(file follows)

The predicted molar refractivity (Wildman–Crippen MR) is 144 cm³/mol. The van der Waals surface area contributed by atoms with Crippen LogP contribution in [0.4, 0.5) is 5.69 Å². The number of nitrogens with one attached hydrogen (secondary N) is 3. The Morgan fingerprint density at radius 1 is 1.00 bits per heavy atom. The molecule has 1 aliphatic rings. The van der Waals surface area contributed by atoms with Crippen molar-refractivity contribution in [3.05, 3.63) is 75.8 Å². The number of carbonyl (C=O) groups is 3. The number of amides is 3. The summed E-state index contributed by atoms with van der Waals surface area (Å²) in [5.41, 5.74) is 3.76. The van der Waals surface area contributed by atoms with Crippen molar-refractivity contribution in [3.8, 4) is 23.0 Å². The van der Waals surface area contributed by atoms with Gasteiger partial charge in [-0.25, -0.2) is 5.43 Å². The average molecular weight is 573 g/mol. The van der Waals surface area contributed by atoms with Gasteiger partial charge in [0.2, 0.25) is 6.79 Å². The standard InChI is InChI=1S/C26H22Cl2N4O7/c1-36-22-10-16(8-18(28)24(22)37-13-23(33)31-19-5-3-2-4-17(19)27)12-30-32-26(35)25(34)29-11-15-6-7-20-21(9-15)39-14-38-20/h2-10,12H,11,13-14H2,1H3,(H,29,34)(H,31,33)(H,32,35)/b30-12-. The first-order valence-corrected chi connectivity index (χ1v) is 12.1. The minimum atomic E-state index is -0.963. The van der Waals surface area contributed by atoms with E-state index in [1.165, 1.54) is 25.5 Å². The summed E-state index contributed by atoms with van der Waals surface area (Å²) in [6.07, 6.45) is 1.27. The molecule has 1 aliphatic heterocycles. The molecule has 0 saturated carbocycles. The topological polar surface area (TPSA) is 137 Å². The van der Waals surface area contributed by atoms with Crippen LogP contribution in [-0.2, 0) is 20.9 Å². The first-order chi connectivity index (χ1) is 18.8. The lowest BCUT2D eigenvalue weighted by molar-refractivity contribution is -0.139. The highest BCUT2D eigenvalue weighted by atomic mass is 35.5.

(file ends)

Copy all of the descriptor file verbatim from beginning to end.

The predicted molar refractivity (Wildman–Crippen MR) is 144 cm³/mol. The van der Waals surface area contributed by atoms with Crippen LogP contribution in [0.4, 0.5) is 5.69 Å². The number of nitrogens with one attached hydrogen (secondary N) is 3. The Morgan fingerprint density at radius 1 is 1.00 bits per heavy atom. The molecule has 1 aliphatic rings. The van der Waals surface area contributed by atoms with Crippen molar-refractivity contribution in [3.05, 3.63) is 75.8 Å². The number of carbonyl (C=O) groups is 3. The number of amides is 3. The summed E-state index contributed by atoms with van der Waals surface area (Å²) in [5.41, 5.74) is 3.76. The van der Waals surface area contributed by atoms with Crippen molar-refractivity contribution in [3.8, 4) is 23.0 Å². The van der Waals surface area contributed by atoms with Gasteiger partial charge in [-0.25, -0.2) is 5.43 Å². The average molecular weight is 573 g/mol. The van der Waals surface area contributed by atoms with Gasteiger partial charge in [0.2, 0.25) is 6.79 Å². The standard InChI is InChI=1S/C26H22Cl2N4O7/c1-36-22-10-16(8-18(28)24(22)37-13-23(33)31-19-5-3-2-4-17(19)27)12-30-32-26(35)25(34)29-11-15-6-7-20-21(9-15)39-14-38-20/h2-10,12H,11,13-14H2,1H3,(H,29,34)(H,31,33)(H,32,35)/b30-12-. The first-order valence-corrected chi connectivity index (χ1v) is 12.1. The minimum atomic E-state index is -0.963. The van der Waals surface area contributed by atoms with E-state index in [1.165, 1.54) is 25.5 Å². The summed E-state index contributed by atoms with van der Waals surface area (Å²) in [6.07, 6.45) is 1.27. The molecule has 1 aliphatic heterocycles. The molecule has 0 saturated carbocycles. The topological polar surface area (TPSA) is 137 Å². The van der Waals surface area contributed by atoms with Crippen LogP contribution in [-0.2, 0) is 20.9 Å². The first-order chi connectivity index (χ1) is 18.8. The lowest BCUT2D eigenvalue weighted by molar-refractivity contribution is -0.139. The highest BCUT2D eigenvalue weighted by atomic mass is 35.5.